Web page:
Declaration of Independence

Declaration of Independence was read on Aug. 13, 1776, on the steps of the 1731 courthouse
Posted on 07/01/2024

1731 Courthouse on the Historic Court Green in Eastville
The historic 1731 Courthouse in Eastville as seen from the 2nd floor Board Chambers in the 1899 Courthouse.Photo credit: Jean E. Flynn

Northampton County, known as the "Land of History," has its roots in the forming of our Republic. Did you know that the Declaration of Independence was read on Aug. 13, 1776, on the steps of the 1731 courthouse (which still stands on the courthouse green- the building pictured on the right with high pitched roof ).
It took almost five weeks for the document to be carried from Philadelphia to Eastville, Virginia the County Seat.

In the booklet, EXPLORING THE OLDEST CONTINUOUS COURT RECORDS OF AMERICA compiled by Traci Johnson, Northampton County Circuit Court Clerk, Frances Bibbins Latimer and  Jean Mihalyka the historical records describe the scene on August 13, 1776, "The Declaration of Independence of the Thirteen United States of North America was proclaimed on the Door of the Courthouse. And agreeable to a Resolve of the Honbl. the Convention of this State the Magistrates proceeded to take the Oath of fidelity to the State & the Oath of office to take upon them the administration of Justice in the said County of Northampton. John Stratton, Michl Christian, John Harmanson. Nathaniel Savage, John Wilkins, Littleton Savage, John Robins, Henry Guy. " 

BUT long before that, in 1766, Northampton County, Virginia was already grumbling about revolution- ten years before the Declaration of Independence was created. According to historian, Frances Bibbins Latimer who wrote in the Eastville Historical Brochure that "in 1766, ten years before the colonies collectively denied Great Britain, the justices expressed strong disapproval of the Stamp Act passed by Parliament as a revenue measure. Patrick Henry had denounced the act in the House of Burgesses, and at a court held on February 11, 1766, the Northampton justices declared that it 'did not bind, effect or concern the inhabitants of this colony inasmuch as they conceived the said act to be unconstitutional' What the Burgesses hesitated to say officially to Parliament this small county court declared on its own!"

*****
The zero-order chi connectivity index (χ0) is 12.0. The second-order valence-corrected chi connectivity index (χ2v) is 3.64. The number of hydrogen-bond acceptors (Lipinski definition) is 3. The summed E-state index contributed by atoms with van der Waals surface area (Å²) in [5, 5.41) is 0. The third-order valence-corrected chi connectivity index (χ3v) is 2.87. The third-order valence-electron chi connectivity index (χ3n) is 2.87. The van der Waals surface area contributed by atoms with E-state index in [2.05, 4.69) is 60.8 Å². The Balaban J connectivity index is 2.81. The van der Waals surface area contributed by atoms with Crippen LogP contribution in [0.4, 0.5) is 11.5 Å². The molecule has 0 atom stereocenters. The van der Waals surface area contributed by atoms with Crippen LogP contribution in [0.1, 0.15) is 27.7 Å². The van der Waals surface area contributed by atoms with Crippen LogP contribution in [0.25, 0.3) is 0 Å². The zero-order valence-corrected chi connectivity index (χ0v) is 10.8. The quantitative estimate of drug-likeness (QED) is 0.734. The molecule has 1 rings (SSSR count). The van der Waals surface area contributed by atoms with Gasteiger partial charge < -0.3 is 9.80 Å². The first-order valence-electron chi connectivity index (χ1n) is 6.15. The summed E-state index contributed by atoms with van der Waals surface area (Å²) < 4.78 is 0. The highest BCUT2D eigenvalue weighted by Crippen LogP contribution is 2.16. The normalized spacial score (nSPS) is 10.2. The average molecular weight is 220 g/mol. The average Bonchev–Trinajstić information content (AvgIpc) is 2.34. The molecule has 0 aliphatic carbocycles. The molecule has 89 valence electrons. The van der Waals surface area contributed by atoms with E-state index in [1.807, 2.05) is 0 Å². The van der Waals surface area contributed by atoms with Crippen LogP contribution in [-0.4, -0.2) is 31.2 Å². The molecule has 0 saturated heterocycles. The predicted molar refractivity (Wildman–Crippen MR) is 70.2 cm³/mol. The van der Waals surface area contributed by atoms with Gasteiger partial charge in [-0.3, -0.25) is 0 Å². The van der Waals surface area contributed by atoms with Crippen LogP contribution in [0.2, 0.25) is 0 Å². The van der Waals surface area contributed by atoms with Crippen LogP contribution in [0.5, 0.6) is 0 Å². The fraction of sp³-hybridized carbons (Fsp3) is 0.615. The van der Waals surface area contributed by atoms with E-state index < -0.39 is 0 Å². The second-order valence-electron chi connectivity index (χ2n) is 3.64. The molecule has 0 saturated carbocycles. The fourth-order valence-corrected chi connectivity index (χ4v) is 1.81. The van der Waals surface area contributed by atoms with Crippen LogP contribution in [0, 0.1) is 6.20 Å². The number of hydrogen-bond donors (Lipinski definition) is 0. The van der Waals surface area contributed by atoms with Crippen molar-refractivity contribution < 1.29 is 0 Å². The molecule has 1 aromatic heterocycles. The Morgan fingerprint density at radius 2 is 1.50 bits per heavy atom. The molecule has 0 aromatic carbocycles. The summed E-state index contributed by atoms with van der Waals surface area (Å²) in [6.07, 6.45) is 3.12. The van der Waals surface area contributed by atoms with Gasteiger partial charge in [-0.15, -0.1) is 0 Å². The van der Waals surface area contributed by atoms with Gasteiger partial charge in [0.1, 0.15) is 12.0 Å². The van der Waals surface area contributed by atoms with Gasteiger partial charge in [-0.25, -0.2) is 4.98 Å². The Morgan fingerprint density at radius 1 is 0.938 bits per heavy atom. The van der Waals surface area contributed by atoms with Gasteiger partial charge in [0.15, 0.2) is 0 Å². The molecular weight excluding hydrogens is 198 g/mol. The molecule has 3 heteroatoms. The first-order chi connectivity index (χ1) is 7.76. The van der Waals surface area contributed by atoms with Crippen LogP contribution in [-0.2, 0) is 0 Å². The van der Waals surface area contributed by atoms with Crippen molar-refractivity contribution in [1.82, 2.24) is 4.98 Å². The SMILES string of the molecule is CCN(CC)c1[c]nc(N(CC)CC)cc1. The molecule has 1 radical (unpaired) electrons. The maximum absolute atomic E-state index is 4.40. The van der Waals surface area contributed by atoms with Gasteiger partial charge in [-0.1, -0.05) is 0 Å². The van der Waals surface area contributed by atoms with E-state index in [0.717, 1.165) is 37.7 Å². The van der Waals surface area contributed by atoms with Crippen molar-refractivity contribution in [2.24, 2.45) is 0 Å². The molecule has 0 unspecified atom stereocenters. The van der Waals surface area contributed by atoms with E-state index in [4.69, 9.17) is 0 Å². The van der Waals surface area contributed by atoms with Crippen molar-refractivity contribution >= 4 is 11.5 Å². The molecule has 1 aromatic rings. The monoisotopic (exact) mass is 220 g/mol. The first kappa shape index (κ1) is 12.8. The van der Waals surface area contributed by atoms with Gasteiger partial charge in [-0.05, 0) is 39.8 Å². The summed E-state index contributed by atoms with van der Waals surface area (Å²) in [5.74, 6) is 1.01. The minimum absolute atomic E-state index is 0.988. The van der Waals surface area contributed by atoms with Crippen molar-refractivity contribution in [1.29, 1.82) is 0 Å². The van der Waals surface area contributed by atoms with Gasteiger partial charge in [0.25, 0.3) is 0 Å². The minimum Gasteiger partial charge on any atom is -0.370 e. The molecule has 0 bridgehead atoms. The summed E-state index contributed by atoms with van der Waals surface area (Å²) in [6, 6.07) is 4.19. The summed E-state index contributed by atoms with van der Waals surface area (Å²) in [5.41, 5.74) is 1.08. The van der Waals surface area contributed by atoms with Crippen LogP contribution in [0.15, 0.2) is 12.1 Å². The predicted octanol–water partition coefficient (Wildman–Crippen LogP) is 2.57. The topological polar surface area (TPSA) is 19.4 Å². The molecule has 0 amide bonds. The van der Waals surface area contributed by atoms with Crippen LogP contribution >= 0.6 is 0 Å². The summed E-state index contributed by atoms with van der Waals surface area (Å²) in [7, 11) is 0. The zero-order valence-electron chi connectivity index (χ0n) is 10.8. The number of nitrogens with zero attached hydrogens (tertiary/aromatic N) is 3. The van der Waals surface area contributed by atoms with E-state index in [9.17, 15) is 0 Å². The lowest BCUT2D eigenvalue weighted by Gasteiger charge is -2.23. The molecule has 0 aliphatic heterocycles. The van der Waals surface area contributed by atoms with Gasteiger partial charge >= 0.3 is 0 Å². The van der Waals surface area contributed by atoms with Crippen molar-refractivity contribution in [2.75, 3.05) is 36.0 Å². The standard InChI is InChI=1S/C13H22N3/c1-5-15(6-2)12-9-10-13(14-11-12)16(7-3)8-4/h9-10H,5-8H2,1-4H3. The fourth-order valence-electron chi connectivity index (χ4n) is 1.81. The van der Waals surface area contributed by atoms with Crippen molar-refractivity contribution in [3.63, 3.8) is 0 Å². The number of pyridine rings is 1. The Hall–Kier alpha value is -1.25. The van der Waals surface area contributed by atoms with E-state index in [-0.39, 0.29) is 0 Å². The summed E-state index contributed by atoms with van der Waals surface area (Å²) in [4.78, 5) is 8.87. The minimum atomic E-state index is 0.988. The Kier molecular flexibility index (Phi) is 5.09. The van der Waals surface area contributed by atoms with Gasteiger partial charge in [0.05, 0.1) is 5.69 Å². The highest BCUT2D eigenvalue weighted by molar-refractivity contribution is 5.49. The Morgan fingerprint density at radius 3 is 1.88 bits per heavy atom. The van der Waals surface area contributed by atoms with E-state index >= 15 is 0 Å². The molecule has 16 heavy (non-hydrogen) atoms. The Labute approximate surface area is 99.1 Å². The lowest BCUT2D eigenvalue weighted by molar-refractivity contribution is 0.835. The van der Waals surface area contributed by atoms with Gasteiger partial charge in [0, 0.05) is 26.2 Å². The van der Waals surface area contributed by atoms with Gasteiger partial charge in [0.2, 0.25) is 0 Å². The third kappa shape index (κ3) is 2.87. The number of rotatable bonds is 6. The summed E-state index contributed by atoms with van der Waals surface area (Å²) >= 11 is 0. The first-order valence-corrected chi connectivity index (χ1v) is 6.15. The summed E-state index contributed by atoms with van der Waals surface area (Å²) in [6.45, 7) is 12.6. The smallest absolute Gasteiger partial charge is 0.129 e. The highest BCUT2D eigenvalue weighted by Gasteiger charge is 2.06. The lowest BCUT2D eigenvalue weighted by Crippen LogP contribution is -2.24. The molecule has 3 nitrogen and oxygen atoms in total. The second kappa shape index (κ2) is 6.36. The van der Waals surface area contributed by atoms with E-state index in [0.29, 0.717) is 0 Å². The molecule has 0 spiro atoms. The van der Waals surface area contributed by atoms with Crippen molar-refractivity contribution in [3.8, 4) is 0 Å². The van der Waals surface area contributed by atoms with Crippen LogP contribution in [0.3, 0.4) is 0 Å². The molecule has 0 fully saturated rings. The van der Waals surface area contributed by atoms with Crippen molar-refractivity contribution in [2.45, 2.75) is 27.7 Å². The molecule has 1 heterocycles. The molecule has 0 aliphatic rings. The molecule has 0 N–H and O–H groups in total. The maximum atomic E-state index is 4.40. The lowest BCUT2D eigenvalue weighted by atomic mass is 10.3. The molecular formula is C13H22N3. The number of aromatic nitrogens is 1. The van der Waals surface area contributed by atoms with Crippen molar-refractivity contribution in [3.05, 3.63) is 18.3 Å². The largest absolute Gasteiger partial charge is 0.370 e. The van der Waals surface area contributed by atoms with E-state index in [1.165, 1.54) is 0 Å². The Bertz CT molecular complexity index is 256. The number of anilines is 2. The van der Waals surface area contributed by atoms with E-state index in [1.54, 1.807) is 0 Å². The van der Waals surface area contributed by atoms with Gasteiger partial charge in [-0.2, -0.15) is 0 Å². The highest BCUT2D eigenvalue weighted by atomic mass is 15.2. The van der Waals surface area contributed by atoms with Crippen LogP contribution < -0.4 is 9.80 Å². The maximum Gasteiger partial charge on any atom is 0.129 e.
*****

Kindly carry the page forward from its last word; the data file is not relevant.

Latimer continues, "Disapproval and dissatisfaction may have been the tone of many edicts handed down by the justices and recorded by the clerk, but on August 13, 1776, upon arrival in Northampton County of the news that the Continental Congress had 'Declared the thirteen United States of America free and independent,' the justices caused the declaration to be 'acclaimed at the door of the Courthouse' and then 'proceed to take the Oath of fidelity to the state and the Oath of Office, in order to take upon them the administration of Justice.'"- from the Eastville Historical Brochure by Frances Latimer, Eastville, Virginia 1993

We are proud to declare Northampton County is home to some of the original revolutionaries! Happy Independence Day!